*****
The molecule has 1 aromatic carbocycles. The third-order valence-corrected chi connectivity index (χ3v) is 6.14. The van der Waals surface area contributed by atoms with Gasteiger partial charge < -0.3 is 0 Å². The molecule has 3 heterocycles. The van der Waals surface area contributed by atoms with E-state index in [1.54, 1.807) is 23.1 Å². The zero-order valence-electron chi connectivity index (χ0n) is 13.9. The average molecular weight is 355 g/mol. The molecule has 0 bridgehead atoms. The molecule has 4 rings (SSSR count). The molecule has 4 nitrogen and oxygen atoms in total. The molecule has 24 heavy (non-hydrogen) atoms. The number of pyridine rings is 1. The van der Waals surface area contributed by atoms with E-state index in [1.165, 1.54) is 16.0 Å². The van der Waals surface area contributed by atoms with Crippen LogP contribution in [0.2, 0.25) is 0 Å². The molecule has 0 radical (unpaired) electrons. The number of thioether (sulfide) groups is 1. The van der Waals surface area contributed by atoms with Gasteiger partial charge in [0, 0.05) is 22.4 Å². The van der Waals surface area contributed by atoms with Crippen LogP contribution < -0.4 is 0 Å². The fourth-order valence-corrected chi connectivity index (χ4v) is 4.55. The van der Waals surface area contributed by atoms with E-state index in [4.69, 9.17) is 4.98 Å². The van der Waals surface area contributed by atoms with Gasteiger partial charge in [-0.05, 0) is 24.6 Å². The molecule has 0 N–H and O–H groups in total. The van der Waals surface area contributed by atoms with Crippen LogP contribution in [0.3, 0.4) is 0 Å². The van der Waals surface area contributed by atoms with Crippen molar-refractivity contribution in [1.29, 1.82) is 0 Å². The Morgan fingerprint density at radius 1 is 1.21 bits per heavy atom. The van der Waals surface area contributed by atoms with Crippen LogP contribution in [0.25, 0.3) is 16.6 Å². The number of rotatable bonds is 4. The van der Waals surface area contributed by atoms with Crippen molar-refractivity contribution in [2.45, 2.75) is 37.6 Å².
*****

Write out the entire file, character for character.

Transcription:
The molecule has 1 aromatic carbocycles. The third-order valence-corrected chi connectivity index (χ3v) is 6.14. The van der Waals surface area contributed by atoms with Gasteiger partial charge < -0.3 is 0 Å². The molecule has 3 heterocycles. The van der Waals surface area contributed by atoms with E-state index in [1.54, 1.807) is 23.1 Å². The zero-order valence-electron chi connectivity index (χ0n) is 13.9. The average molecular weight is 355 g/mol. The molecule has 0 bridgehead atoms. The molecule has 4 rings (SSSR count). The molecule has 4 nitrogen and oxygen atoms in total. The molecule has 24 heavy (non-hydrogen) atoms. The number of pyridine rings is 1. The van der Waals surface area contributed by atoms with E-state index in [1.165, 1.54) is 16.0 Å². The van der Waals surface area contributed by atoms with Crippen LogP contribution in [0.2, 0.25) is 0 Å². The molecule has 0 radical (unpaired) electrons. The number of thioether (sulfide) groups is 1. The van der Waals surface area contributed by atoms with Gasteiger partial charge in [0, 0.05) is 22.4 Å². The van der Waals surface area contributed by atoms with Crippen LogP contribution < -0.4 is 0 Å². The fourth-order valence-corrected chi connectivity index (χ4v) is 4.55. The van der Waals surface area contributed by atoms with E-state index in [4.69, 9.17) is 4.98 Å². The van der Waals surface area contributed by atoms with Gasteiger partial charge in [-0.05, 0) is 24.6 Å². The molecule has 0 N–H and O–H groups in total. The van der Waals surface area contributed by atoms with Crippen LogP contribution in [0.3, 0.4) is 0 Å². The van der Waals surface area contributed by atoms with Crippen molar-refractivity contribution in [1.29, 1.82) is 0 Å². The Morgan fingerprint density at radius 1 is 1.21 bits per heavy atom. The van der Waals surface area contributed by atoms with Crippen LogP contribution in [0.25, 0.3) is 16.6 Å². The number of rotatable bonds is 4. The van der Waals surface area contributed by atoms with Crippen molar-refractivity contribution in [2.45, 2.75) is 37.6 Å².